Trump has spent months painting Biden as incompetent. Now he's changing his tone before the debate

NEW YORK (AP) — After months of casting President Joe Biden as a shell of a man incapable of putting two sentences together, Donald Trump has changed his tune days before their first debate.

“I assume he’s going to be somebody that will be a worthy debater,” the former president and presumptive Republican nominee said in an appearance on “The All-In” podcast last week.

“I don’t want to underestimate him," he added.

The changed rhetoric marks a dramatic shift from how Trump typically describes the man he will face in a rematch this November. At his rallies and in speeches, Trump typically casts the Democratic incumbent as a “low-IQ individual” who is “the worst, most incompetent, and most corrupt president” in the nation’s history, and often imitates Biden appearing lost on stage.

The effort to adjust expectations ahead of Thursday's matchup in Atlanta comes amid concerns from some in his party that Trump has set the bar so low for Biden that he is sure to exceed it. And it underscores the stakes for both men in a race that has appeared largely static for months.

Millions are expected to tune in Thursday, offering a rare opportunity for both sides to try to gain momentum in a contest that will likely be decided by a small fraction of voters in a handful of battleground states.

Trump — who has never admitted he lost fairly to Biden in 2020 and continues to spread false and unproven theories about election fraud — may also be setting up a series of excuses in case he is outperformed by Biden.

“Maybe I’m better off losing the debate," Trump quipped in an interview with Real America’s Voice earlier this month. “I’ll make sure he stays. I’ll lose the debate on purpose, maybe I’ll do something like that.”

It’s not just Trump who has been talking up Biden. On Sunday, North Dakota Gov. Doug Burgum, one of Trump’s chief surrogates and a top vice presidential contender, pointed to the president’s experience on the debate stage.

“This guy has got the ability,” he said on CNN’s “State of the Union.” “We have seen him in the State of the Union this year, that, when he needs to, he can step up.”

At the same time, Trump and his campaign have ramped up their attacks on the debate’s moderators, insisting the former president won’t be given a fair shake by CNN, which will be hosting the debate. Both campaigns accepted CNN's invitation after deciding to sidestep the nonpartisan Commission on Presidential Debates, which had hosted debates for decades.

“I’ll be debating three people instead of one half of a person,” Trump said at a rally in Racine, Wisconsin, last week.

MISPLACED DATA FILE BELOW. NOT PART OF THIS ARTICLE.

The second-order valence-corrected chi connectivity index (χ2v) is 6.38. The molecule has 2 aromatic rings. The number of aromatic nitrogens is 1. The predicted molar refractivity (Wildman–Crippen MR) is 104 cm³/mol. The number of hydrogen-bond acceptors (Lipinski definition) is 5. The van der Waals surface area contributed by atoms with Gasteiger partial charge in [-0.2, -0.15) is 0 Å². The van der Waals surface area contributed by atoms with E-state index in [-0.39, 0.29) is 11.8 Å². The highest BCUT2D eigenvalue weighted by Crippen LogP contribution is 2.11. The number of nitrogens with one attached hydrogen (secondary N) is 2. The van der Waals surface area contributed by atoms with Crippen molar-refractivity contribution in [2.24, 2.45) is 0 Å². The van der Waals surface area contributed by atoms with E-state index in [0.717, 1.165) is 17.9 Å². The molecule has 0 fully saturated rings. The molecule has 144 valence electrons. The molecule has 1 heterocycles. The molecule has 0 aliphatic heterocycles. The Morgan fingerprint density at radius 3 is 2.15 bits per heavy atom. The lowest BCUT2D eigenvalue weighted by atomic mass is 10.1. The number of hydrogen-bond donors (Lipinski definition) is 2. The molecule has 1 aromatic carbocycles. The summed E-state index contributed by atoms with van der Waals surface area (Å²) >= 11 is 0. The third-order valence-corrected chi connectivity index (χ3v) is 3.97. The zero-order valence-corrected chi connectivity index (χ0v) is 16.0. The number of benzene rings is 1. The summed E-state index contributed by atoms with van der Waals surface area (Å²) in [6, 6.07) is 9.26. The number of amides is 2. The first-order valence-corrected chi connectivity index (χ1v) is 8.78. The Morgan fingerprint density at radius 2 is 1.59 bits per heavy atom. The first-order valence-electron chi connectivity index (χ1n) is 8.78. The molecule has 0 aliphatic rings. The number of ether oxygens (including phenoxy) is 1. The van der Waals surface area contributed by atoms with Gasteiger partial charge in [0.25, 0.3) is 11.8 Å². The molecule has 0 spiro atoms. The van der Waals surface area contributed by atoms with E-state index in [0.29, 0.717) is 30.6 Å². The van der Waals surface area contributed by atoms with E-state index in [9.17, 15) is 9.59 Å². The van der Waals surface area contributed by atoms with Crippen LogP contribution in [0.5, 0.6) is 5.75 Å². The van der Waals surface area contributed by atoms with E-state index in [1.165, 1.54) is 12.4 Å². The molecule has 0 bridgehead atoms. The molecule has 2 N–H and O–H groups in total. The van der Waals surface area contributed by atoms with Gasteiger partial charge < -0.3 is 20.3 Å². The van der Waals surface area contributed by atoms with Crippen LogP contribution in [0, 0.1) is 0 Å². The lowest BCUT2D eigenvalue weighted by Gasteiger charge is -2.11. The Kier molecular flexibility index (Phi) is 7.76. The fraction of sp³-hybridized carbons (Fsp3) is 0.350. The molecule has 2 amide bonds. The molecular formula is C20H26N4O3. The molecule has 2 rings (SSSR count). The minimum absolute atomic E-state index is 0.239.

On Monday, one of the network’s hosts, Kasie Hunt, cut off Trump spokesperson Karoline Leavitt and ended their segment after Leavitt attacked Jake Tapper, the anchor who will moderate along with Dana Bash, accusing him of being biased against Trump.

The episode “shows that exactly what we’re saying is true, that CNN is not a friendly Trump network, and it won’t be friendly to him on Thursday night,” Leavitt said after the incident on FOX Radio’s “FOX Across America.”

CNN, in a statement, called Tapper and Bash “well-respected veteran journalists” with “extensive experience moderating major political debates.”

"There are no two people better equipped to co-moderate a substantial and fact-based discussion and we look forward to the debate on June 27 in Atlanta,” the network said in a statement.

During “The All-In” podcast interview, Trump repeatedly pointed to Biden’s vice presidential debate against Paul Ryan in 2012, then-GOP nominee Mitt Romney’s running mate.

“Well, all I can say is this: I watched him with Paul Ryan, and he destroyed Paul Ryan,” said Trump. “So I’m not underestimating him. I’m not underestimating him. It is what it is. We’ll see what happens.”

Complimenting Biden at Ryan's expense also allows Trump to insult the former House speaker, who was an often uneasy ally when Trump was in the White House and has since spoken out repeatedly against the former president.

Trump has not completely abandoned his insults of Biden.

At a Saturday gathering of evangelical Christians in Washington, he again went after Biden in deeply personal terms, questioning his intellect. He’s even suggested that Biden would be drugged at the debate, an outlandish attack he also made without evidence during this year’s State of the Union address.

“I say he’ll come out all jacked up, right? All jacked up," Trump told a rally crowd Saturday in Philadelphia.

Trump campaign spokesman Steven Cheung, meanwhile, accused the media of helping to lower Biden’s expectations “so low he gets a participation trophy simply for standing upright for 90 minutes" and questioned if “Biden can speak for himself without the overt participation and interference of two CNN moderators.”

Biden's campaign responded by accusing Trump of trying to "distract us from the reality of Thursday night — before a general election audience for the first time, Trump will have to answer for ripping away Americans’ freedoms, promising his billionaire donors tax cuts at the expense of the middle class, and threatening our very democracy with promises to rule as a dictator if he wins and violence if he loses," said spokesperson Ammar Moussa.

Jill Colvin, The Associated Press